Product obsession can be a significant barrier to sustaining your success.

Achieving initial success, while great, can sometimes be the most dangerous thing to experience as a product company. Realizing any success after a significant level of effort, time, and sacrifice can feel like a lifeline to companies and individuals who have invested so much personally into an idea. However, it can also lead to complacency and a false sense of confidence that this breakthrough justified all the decisions and activities that got you to this point. Now that you have launched the killer product, you can focus on making the product better and better, right?

A brilliant colleague of mine from the high-tech industry often says that his goal with any work product is to suck a little less each day. This has stuck with me for the past 20+ years because, while a bit crude, it is a very direct reminder that momentum and persistence is critical because you can always do better. I think anyone who takes that perspective will not let complacency or their ego become barriers to their success.

As I discussed in my previous post, sometimes we can be a little lucky, and that can lead us to overlook some significant shortcomings that can prevent our success from being sustainable. In this post, I want to discuss another learning I’ve seen from more mature companies that overcame that hurdle to achieve perpetual success. This scenario can be even more challenging to address because while initial success can lead to some false confidence that is often quickly exposed, sustained success can lead an entire company of very experienced and confident people to choose a status quo approach that is justified by historical data.

“Past performance is not necessarily indicative of future results”

This is a phrase you may have read in the fine print of your 401k or financial advisor disclaimers. Still, it’s something every product organization needs to keep in mind as decisions and priorities are continuously made. When people are responsible for continuing a product’s successful track record, it can be very risky to question the status quo, much less be disruptive. However, there is significant risk in trusting the status quo or continuing to base decisions on the assumptions made in prior years. History provides us with many examples of companies that have done the latter:

Each of these companies has a story of how it failed to challenge its very successful status quo, but it often derives from how it treated its product. They did a very good job establishing, evolving, and growing their product over a number of years, so you could easily accept that they were industry leaders in being product-centric. You can also see that those very same products led to their downfall because somewhere along the way, they succumbed to product obsession.

Obsession is an interesting word that can be used in very different ways as either a good or bad thing. There are many perspectives and opinions across psychology (and the Internet) that speak to obsession being good when focused on good things and bad when focused on bad things. This would be simple if everything was either good or bad, but few objects are that binary. For the purpose of this discussion, I’m going to position that obsession is focusing so much on a specific item that you ignore all others and even go so far as to protect it at all costs. With this understanding, I think it becomes evident that the companies listed above fell into this trap. 

Indicators of Product Obsession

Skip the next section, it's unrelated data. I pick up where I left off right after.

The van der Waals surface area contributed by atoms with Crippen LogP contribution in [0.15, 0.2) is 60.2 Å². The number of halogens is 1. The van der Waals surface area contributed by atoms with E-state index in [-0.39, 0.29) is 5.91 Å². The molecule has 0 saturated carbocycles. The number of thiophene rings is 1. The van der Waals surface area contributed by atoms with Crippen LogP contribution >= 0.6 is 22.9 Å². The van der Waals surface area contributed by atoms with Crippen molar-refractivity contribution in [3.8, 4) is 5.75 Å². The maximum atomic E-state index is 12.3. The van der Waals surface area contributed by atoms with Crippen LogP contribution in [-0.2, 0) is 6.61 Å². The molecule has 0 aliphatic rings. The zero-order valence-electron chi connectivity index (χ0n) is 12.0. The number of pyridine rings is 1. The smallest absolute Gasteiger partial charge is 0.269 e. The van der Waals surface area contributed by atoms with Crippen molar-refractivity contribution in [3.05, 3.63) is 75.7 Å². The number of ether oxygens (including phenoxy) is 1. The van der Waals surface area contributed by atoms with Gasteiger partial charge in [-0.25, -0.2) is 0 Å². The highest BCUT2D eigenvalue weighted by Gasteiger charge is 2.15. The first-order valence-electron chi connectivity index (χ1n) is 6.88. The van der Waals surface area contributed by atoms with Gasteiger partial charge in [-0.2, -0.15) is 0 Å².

It may feel like this is much easier to diagnose in hindsight, but there are scenarios we can spot early to catch this behavior before it starts to impact the company. The following set are some that may help you identify early indications that your organization may be product obsessed.      

  • Feature sprawl to solve additional customer problems – expanding the capabilities of the product to service more customers and/or additional problems. Ensure this is aligned with the product vision and not better addressed as a separate product with the appropriate justification and support.  
  • Protecting the product – this is the sacred cow trap and can take a couple of different scenarios. One is investing significantly to maintain the status quo for an existing product. Teams will often classify this activity as technical debt, but this should require the same justification as new features. Another scenario is killing or limiting new products that might compromise an existing product. It is likely only a matter of time before another company develops that product.
  • Narrow definition focus – a very narrow definition of the product based on the initial design or approach may lead to a limited opportunity to provide value to customers and the company. Revisiting initial assumptions and/or boundaries of the product may help it to evolve.  
  • Company-driven roadmap – focusing on what the product does for the company vs. the value it is providing to customers. There is no better way to get outflanked by competitors.
  • Repeated course corrections – this can be caused by a lack of strategic alignment and/or teams making quick decisions without considering alternatives. This indicates that the product is possibly trying to satisfy too many goals or needs, and the company should either narrow its focus or consider additional products.

The proper scrutiny of these scenarios should help safeguard the organization from becoming product obsessed.  Establishing this perspective across the organization will pay dividends as your teams embrace the never-ending journey to evolve the product portfolio for the perpetual success of the business.  In the next post, I’ll talk about another method to protect yourself from falling into this trap... and a few others.  

Next Post: Your value proposition to customers is not a Product

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